Which Processes Do Users Not Want Online? - Extending Process Virtualization Theory

Barth, Martin ; Veit, Daniel J.

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URL: https://ub-madoc.bib.uni-mannheim.de/29991
Additional URL: http://aisel.aisnet.org/icis2011/proceedings/human...
URN: urn:nbn:de:bsz:180-madoc-299918
Document Type: Conference or workshop publication
Year of publication: 2011
Book title: Proceedings of the International Conference on Information Systems, ICIS 2011
Page range: Paper 20
Conference title: 32nd International Conference on Information Systems (ICIS)
Location of the conference venue: Shanghai
Date of the conference: 06.12.2011
Place of publication: Atlanta, Ga.
Publishing house: AISeL
ISBN: 978-0-615-55907-0
Publication language: English
Institution: Business School > Dieter-Schwarz-Stiftungslehrstuhl für ABWL, E-Business u. E-Government (Veit 2006-2013)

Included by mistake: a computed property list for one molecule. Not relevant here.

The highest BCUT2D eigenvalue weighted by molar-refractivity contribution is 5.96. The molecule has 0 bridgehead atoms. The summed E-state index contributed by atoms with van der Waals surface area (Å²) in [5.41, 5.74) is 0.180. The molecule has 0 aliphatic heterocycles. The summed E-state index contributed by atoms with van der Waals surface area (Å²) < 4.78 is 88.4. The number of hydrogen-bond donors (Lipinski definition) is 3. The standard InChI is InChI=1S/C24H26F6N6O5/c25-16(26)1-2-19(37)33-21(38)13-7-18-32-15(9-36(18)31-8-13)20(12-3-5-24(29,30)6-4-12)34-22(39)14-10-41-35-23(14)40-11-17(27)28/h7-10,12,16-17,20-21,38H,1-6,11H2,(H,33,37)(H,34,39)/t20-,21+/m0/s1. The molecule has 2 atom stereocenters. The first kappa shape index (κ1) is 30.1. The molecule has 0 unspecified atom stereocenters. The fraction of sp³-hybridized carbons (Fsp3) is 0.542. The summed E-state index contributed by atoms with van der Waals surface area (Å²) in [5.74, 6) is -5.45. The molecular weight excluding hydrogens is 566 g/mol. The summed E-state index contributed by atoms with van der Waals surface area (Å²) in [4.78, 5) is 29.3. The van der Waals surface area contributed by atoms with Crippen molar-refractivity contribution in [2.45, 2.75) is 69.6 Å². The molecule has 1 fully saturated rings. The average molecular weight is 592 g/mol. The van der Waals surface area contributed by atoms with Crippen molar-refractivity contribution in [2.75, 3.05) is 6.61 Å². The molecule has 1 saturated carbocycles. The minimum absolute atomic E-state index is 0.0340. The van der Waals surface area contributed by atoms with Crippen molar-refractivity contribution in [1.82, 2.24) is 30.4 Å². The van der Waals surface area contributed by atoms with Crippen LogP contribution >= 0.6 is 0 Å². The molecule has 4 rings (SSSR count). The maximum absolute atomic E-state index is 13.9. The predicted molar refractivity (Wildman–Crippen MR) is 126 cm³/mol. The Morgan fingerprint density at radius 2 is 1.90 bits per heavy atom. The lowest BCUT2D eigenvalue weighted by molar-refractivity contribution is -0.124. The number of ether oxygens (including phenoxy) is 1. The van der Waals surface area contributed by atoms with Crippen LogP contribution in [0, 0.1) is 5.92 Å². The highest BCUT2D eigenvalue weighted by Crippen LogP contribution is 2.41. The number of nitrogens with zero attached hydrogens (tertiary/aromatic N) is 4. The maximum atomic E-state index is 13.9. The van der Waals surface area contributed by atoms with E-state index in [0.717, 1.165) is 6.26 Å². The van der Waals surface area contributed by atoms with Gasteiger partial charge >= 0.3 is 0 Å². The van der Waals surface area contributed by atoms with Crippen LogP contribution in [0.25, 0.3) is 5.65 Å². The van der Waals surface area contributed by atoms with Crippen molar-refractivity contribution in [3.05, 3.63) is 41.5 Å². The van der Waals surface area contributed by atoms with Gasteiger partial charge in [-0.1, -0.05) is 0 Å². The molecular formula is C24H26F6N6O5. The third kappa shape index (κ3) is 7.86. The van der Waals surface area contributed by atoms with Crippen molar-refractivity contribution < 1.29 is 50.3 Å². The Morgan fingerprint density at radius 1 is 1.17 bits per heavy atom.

Subject: 380 Commerce, communications, transportation
650 Management
Keywords (English): Extended Process Virtualization Theory , Public Sector , Electronic Services
Abstract: Following the advent of the Internet more and more processes are provided virtually, i.e., without physical interactions between involved people and objects. For instance, E-Commerce has virtualized shopping processes since products are bought without physical inspection and interaction with sales staff. This study is founded on the key idea of process virtualization theory (PVT) that from the users’ perspective not all processes are equally amenable for virtualization. We investigate characteristics of processes, which are causing users’ resistance toward the virtualized process. Surveying 501 individuals regarding 10 processes, this study constitutes the first quantitative test evaluating the prediction capabilities of PVT by analysis of varying processes. Moreover, it introduces and successfully tests the extended PVT (EPVT), which integrates PVT with multiple, related constructs from extant literature in a unified model with multi-order causal relations. Thereby, it clearly enhances our understanding of human behavior with regard to the frequent phenomenon process virtualization.
Additional information: Online Ressource

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